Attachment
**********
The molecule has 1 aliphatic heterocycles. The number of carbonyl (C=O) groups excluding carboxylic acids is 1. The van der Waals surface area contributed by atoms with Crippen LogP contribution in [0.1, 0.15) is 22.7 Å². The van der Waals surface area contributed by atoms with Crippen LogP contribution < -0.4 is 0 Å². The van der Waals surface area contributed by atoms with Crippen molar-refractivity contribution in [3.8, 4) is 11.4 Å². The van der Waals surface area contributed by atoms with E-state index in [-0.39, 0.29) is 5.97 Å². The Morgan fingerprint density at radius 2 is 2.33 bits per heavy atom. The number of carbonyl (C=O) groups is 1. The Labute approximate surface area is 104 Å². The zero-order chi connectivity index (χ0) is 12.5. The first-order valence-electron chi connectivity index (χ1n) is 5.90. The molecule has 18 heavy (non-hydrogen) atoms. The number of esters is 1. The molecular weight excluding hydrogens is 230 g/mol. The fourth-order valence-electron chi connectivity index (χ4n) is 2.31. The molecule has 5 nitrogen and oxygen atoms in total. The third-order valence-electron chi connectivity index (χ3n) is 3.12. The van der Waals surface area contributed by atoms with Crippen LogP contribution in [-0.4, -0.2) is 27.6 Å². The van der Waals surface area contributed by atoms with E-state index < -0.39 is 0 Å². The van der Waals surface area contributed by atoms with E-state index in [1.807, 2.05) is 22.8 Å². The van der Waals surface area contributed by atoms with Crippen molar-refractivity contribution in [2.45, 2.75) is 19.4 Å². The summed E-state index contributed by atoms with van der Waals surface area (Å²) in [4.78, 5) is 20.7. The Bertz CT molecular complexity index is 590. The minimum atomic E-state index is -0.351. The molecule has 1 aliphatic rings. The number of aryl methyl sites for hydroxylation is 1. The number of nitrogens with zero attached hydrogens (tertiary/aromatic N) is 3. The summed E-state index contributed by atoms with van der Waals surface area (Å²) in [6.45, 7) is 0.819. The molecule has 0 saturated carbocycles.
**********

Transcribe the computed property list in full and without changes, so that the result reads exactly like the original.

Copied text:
The molecule has 1 aliphatic heterocycles. The number of carbonyl (C=O) groups excluding carboxylic acids is 1. The van der Waals surface area contributed by atoms with Crippen LogP contribution in [0.1, 0.15) is 22.7 Å². The van der Waals surface area contributed by atoms with Crippen LogP contribution < -0.4 is 0 Å². The van der Waals surface area contributed by atoms with Crippen molar-refractivity contribution in [3.8, 4) is 11.4 Å². The van der Waals surface area contributed by atoms with E-state index in [-0.39, 0.29) is 5.97 Å². The Morgan fingerprint density at radius 2 is 2.33 bits per heavy atom. The number of carbonyl (C=O) groups is 1. The Labute approximate surface area is 104 Å². The zero-order chi connectivity index (χ0) is 12.5. The first-order valence-electron chi connectivity index (χ1n) is 5.90. The molecule has 18 heavy (non-hydrogen) atoms. The number of esters is 1. The molecular weight excluding hydrogens is 230 g/mol. The fourth-order valence-electron chi connectivity index (χ4n) is 2.31. The molecule has 5 nitrogen and oxygen atoms in total. The third-order valence-electron chi connectivity index (χ3n) is 3.12. The van der Waals surface area contributed by atoms with Crippen LogP contribution in [-0.4, -0.2) is 27.6 Å². The van der Waals surface area contributed by atoms with E-state index < -0.39 is 0 Å². The van der Waals surface area contributed by atoms with E-state index in [1.807, 2.05) is 22.8 Å². The van der Waals surface area contributed by atoms with Crippen molar-refractivity contribution in [2.45, 2.75) is 19.4 Å². The summed E-state index contributed by atoms with van der Waals surface area (Å²) in [4.78, 5) is 20.7. The Bertz CT molecular complexity index is 590. The minimum atomic E-state index is -0.351. The molecule has 1 aliphatic rings. The number of aryl methyl sites for hydroxylation is 1. The number of nitrogens with zero attached hydrogens (tertiary/aromatic N) is 3. The summed E-state index contributed by atoms with van der Waals surface area (Å²) in [6.45, 7) is 0.819. The molecule has 0 saturated carbocycles.